WASA restores service to North Trinidad

The Wa­ter and Sew­er­age Au­thor­i­ty says it has re­stored ser­vice to some part of North Trinidad served by the Ca­roni Wa­ter Treat­ment Plant af­ter com­plet­ing re­pairs to the blown air valve along the 48-inch di­am­e­ter Ca­roni North Trans­mis­sion Main in Pi­ar­co.

In a re­lease Fri­day morn­ing, WASA said the re­pairs were com­plet­ed and the sup­ply re­opened at ap­prox­i­mate­ly 9.30 am.

WASA: Service Restored to Parts of North Trinidad

WASA is reporting that repairs to the blown air valve along the 48-inch diameter, Caroni-North Transmission Main at Piarco, were completed.
The supply reopened at about 9.30 this morning.
The Water Authority a short while ago.
Wasa’s Director for Customer Care, Alan Poon-King, explains the disruption had nothing to do with any industrial action by WASA workers, but instead, with its ageing pipeline infrastructure.

WASA workers angry over late pay

Work­ers at the Wa­ter and Sewage Au­thor­i­ty (WASA) are cur­rent­ly up in arms over the de­layed pay­ment of De­cem­ber salaries.

This af­ter an in­ter­nal memo was sent around to staff on Wednes­day (De­cem­ber 19) ad­vis­ing work­ers that "there has been a de­lay re­gard­ing the pay­ment of salaries."

The com­pa­ny told work­ers that they were "work­ing as­sid­u­ous­ly" to have the is­sue cor­rect­ed.

Line min­is­ter for WASA, Pub­lic Util­i­ties Min­is­ter Robert Le Hunte, said he was un­aware of the is­sue but was go­ing to look in­to it im­me­di­ate­ly.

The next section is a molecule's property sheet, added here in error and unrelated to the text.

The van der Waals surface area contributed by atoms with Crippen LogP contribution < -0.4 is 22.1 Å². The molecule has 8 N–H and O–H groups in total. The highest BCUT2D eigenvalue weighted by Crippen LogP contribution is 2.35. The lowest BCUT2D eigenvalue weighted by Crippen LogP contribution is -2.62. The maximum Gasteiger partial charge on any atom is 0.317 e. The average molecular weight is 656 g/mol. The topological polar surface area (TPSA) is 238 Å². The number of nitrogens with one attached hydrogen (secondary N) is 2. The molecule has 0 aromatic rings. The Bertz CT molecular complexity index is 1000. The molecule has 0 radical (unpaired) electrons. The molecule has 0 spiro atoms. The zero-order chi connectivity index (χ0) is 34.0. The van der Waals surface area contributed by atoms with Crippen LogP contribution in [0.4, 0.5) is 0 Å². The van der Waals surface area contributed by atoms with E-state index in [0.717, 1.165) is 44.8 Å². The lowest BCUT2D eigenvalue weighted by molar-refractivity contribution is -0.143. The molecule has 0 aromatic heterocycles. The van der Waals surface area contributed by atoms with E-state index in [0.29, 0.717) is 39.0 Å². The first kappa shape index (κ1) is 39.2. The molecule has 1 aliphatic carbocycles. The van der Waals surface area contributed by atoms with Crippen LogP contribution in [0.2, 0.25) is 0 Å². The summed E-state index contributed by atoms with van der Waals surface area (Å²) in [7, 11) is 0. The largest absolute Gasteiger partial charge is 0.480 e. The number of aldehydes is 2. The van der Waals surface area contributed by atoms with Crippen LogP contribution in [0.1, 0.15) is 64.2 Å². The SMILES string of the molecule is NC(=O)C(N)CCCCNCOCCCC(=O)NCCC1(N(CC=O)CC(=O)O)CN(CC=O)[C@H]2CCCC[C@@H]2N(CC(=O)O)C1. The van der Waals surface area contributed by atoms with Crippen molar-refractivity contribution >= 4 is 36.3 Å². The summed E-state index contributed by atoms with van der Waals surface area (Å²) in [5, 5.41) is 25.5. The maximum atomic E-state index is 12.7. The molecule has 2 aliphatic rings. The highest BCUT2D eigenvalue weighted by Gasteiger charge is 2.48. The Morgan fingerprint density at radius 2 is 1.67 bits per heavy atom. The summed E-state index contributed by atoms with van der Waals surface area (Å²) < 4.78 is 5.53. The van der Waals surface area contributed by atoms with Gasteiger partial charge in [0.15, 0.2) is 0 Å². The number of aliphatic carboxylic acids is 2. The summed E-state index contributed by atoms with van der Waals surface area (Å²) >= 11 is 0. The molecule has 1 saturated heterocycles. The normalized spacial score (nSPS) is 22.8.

WASA chairman: No fight with CEO over dismissals

Wa­ter and Sew­er­age Au­thor­i­ty (WASA) chair­man Rom­ney Thomas has de­nied that he and his CEO El­lis Bur­ris have been locked in a bit­ter war over pend­ing mass fir­ings at the wa­ter com­pa­ny.

In an in­ter­nal memo sent to staff on Mon­day, it stat­ed that Bur­ris was sent on 12 days va­ca­tion leave be­gin­ning De­cem­ber 17 with im­me­di­ate ef­fect.

For­mer CEO Al­lan Poon King has been act­ing in Bur­ris’ ab­sence.

No water in parts of Trinidad

There has been a re­duced pro­duc­tion at the Point Lisas De­sali­na­tion Plant which will re­sult in no wa­ter for sev­er­al cus­tomers in Cen­tral and South West Trinidad.

A re­lease is­sued by the Wa­ter and Sew­er­age Au­thor­i­ty said there have been on­go­ing prob­lems at the Point Lisas De­sali­na­tion Plant.

Fol­low­ing the ini­tial dis­rup­tion on De­cem­ber 3, par­tial op­er­a­tion of the fa­cil­i­ty was achieved on the fol­low­ing day.

WASA: Desalination Plant back up, water returns to Central, South Trinidad

The Water and Sewerage Authority (WASA) is advising customers in parts of Central and South Trinidad, who have been affected by the recent unplanned shutdown at the Desalcott owned and operated Point Lisas Desalination Plant, that operation was restarted at the facility at 2 pm on Tuesday at a flow rate of ten million imperial gallons daily (10 mgd).

WASA says repair work is continuing and production will be increased incrementally to full production of 40 mgd as this work is completed.

Shutdown of Desalination Plant affecting thousands of homes

The Water and Sewerage Authority (WASA) is advising customers in parts of Central and South West Trinidad, who are experiencing a disruption in their pipe borne water supply that this is due to a disruption in the operation of the Point Lisas Desalination Plant.

The Desalination Company of Trinidad and Tobago – DESALCOTT owned and operated plant, normally supplies WASA with 40 million gallons of water per day (mgd), which is used to supply the Point Lisas Industrial Estate, as well as augment the supply to areas in Central and South West Trinidad.